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Lumbar laminectomy

If you have a lower back problem, like lumbar spinal stenosis, lumbar laminectomy surgery could help treat it.

If you have a lower back problem, a surgery could help treat it.

What is lumbar spinal stenosis?

Lumbar spinal stenosis is where the spinal canal narrows in your lower back. The spinal canal tends to narrow as we get older caused by bony overgrowth from wear and tear in the facet joints, thickening of surrounding ligaments and bulging of the discs. A narrowed spinal canal means that there is not enough space for the nerves and blood vessels. You may have difficulty walking and leg pain, often with a tingling sensation.

What are the benefits of surgery?

The aim is to prevent your symptoms getting worse. You may get less pain and be able to walk further. Some people have a major improvement.

Are there any alternatives to surgery?

If your symptoms are mild, you may not need any treatment. If your symptoms are severe or are getting worse, surgery is usually the only option.

What does the procedure involve?

Various anaesthetic techniques are possible. The operation usually takes 1 to 2 hours. Your surgeon will make a vertical cut on the centre of your lower back. They will part the muscles to get to your spine. Your surgeon will remove enough bone and ligament tissue to open up the narrowed part of the canal, giving the nerves and blood vessels more room.

What complications can happen?

Like all surgical procedures, there are some levels of risks to consider. Some of these can be serious and can even cause death. However, you can speak to your doctor about the following general and specific complications that may worry you.

General complications of any operation

  • Pain
  • Bleeding
  • Unsightly scarring of your skin
  • Infection of the surgical site (wound)
  • Difficulty passing urine
  • Blood clot in your leg
  • Blood clot in your lung
  • Chest infection
  • Heart attack or stroke

Specific complications of this operation

  • Worse pain or numbness down your leg
  • Numbness between your legs, loss of normal bowel and bladder control and, for men, problems having an erection
  • Neuropathic pain. This is a burning pain that may happen once the pressure on the nerves has been released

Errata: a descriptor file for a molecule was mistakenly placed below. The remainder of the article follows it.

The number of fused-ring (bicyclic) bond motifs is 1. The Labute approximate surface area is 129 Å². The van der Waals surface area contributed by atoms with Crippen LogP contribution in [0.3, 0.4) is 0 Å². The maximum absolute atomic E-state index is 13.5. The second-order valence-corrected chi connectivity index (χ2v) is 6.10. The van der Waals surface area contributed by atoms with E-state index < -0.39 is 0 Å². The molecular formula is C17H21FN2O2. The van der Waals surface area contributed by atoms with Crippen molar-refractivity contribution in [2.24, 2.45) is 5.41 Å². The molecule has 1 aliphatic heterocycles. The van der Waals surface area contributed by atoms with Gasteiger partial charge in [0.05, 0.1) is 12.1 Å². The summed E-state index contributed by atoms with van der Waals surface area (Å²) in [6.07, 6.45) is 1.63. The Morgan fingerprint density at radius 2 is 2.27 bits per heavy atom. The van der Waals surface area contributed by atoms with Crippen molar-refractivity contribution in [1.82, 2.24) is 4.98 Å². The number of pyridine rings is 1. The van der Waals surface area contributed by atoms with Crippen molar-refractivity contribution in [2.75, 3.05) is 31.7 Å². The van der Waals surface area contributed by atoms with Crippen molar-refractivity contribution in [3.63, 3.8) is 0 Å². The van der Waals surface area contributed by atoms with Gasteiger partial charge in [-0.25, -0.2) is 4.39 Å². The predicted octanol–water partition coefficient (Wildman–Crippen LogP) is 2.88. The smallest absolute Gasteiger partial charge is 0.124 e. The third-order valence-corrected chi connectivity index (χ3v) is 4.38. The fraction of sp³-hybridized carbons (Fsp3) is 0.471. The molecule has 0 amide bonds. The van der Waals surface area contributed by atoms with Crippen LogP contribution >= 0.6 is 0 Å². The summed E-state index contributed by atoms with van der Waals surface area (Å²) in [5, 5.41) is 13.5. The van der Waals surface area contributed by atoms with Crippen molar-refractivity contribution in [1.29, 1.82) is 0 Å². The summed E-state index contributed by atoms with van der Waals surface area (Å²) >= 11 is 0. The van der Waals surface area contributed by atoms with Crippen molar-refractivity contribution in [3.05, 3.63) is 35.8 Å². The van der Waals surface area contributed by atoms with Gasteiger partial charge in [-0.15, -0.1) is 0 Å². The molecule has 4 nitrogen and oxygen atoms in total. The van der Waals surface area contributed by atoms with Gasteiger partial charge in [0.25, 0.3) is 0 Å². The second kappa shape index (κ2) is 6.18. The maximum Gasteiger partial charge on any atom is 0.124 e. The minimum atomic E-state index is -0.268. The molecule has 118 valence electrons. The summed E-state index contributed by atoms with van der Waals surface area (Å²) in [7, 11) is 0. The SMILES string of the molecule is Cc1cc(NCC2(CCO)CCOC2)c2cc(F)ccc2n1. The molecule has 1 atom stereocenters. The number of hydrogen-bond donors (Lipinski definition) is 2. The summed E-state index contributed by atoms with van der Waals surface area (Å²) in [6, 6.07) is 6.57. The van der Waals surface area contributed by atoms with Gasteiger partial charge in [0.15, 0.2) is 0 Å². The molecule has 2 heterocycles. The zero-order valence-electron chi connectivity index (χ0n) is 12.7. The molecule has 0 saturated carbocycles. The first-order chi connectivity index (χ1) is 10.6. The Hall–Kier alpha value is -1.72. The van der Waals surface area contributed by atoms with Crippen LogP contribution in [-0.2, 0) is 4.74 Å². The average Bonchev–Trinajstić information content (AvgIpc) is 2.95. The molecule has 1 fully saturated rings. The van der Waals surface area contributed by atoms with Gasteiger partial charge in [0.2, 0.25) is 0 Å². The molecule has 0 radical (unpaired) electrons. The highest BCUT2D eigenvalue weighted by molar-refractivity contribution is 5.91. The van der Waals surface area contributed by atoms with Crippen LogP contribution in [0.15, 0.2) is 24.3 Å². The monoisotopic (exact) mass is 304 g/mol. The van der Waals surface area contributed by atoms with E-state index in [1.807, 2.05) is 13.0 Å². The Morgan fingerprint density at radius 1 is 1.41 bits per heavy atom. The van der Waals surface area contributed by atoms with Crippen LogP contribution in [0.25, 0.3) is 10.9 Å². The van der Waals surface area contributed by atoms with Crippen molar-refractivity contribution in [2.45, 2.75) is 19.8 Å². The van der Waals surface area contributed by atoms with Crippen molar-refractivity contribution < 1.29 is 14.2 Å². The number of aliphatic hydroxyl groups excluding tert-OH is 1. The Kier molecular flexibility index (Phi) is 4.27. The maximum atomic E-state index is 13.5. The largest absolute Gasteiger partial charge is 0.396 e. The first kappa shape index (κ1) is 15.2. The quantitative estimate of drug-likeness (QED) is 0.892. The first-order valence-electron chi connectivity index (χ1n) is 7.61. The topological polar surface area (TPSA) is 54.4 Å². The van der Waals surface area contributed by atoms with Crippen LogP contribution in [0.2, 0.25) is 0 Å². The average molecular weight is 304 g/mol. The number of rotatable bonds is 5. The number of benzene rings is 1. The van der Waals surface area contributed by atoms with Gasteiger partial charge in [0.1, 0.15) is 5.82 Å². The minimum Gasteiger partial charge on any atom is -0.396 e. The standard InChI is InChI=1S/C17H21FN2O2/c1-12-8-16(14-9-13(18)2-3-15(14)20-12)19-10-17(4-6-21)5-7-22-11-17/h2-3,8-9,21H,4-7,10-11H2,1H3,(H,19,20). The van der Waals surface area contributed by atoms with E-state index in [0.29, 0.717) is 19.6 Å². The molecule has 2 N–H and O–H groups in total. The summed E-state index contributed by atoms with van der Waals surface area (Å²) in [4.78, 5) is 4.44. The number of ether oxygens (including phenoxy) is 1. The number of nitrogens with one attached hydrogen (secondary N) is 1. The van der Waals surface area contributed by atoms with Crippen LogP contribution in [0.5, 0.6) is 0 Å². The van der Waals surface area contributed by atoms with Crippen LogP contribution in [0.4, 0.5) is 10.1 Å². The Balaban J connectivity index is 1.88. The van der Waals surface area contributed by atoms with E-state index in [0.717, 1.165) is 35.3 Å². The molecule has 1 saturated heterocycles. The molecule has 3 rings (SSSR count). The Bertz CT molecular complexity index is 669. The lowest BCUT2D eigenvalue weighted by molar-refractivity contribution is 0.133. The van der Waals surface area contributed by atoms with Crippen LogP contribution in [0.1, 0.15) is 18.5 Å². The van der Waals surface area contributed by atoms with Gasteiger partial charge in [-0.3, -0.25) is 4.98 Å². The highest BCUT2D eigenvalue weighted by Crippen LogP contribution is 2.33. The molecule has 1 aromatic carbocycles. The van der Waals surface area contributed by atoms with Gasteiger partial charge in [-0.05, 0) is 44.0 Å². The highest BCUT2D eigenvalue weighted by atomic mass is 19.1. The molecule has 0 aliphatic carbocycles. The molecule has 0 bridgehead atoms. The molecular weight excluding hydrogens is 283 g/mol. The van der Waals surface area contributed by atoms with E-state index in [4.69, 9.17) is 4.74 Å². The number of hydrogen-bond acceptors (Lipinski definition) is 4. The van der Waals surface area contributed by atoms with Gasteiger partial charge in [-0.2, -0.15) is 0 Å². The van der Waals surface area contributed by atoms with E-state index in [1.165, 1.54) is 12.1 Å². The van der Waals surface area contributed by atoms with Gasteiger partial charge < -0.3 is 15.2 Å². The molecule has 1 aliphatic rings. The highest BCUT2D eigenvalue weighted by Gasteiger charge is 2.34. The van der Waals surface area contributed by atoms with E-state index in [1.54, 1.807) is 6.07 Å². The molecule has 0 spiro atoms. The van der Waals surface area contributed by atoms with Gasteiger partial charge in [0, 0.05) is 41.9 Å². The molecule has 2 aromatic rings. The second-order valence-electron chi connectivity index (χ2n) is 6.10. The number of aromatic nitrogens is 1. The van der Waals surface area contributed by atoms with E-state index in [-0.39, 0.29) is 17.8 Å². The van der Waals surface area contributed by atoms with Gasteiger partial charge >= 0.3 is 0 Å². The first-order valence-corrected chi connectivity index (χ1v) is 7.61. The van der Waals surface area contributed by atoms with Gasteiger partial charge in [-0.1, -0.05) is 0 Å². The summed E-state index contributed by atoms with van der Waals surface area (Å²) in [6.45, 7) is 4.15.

• Tear of the thin membrane that covers the nerves in your spine
  • Infection in your spine
  • Spinal instability

How soon will I recover?

You should be able to go home after 1 to 2 days. Do not lift anything heavy or twist your body. Make sure you keep a good posture when sitting and walking. With regular exercise, it should help you to return to normal activities as soon as possible. Before you start exercising, ask the healthcare team or your GP for advice. Spinal stenosis can sometimes come back at the same place or at a different place in your spine.

Summary

Lumbar spinal stenosis is where the spinal canal narrows in your lower back. This may cause pain or weakness in your legs. The aim of surgery is to prevent your symptoms getting worse. To find out more, call us on 0808 101 0337.

Acknowledgements

Author: Mr Richard Ashpole FRCS (Neuro. Surg.)

Illustrators: Copyright©. All rights reserved. www.neurosurgeon

Specialists Offering Lumbar laminectomy

Mr Oscar Garcia-Casas

Consultant Spinal Surgeon

MD

BMI The Runnymede Hospital 1 more BMI Mount Alvernia Hospital

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Mr Graham Dow

Consultant Neurosurgeon

BSc MB CHB FRCS Ed (Neuro. Surgery)

BMI The Park Hospital

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Mr Abdul Dudhniwala

Consultant Orthopaedic & Spinal Surgeon

MBBS, M.S.(Orth), MRCS Ed, FRCS (Tr.&Orth)

BMI The Cavell Hospital 1 more BMI The Kings Oak Hospital

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Mr Likhith Alakandy

Consultant Spinal Neurosurgeon

MBBS, MPhil, FRCS, FRCSEd, FRCS(Neurosurgery)

BMI Ross Hall Hospital

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Mr Alireza Shoakazemi

Consultant Neurosurgeon

MD, FRCS (Neurosurg)

BMI The London Independent Hospital

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Mr Shaun Ridgeway

Consultant Orthopaedic, Trauma and Spinal Surgeon

MBChB, MRCS, FRCS (Orth)

BMI The Clementine Churchill Hospital

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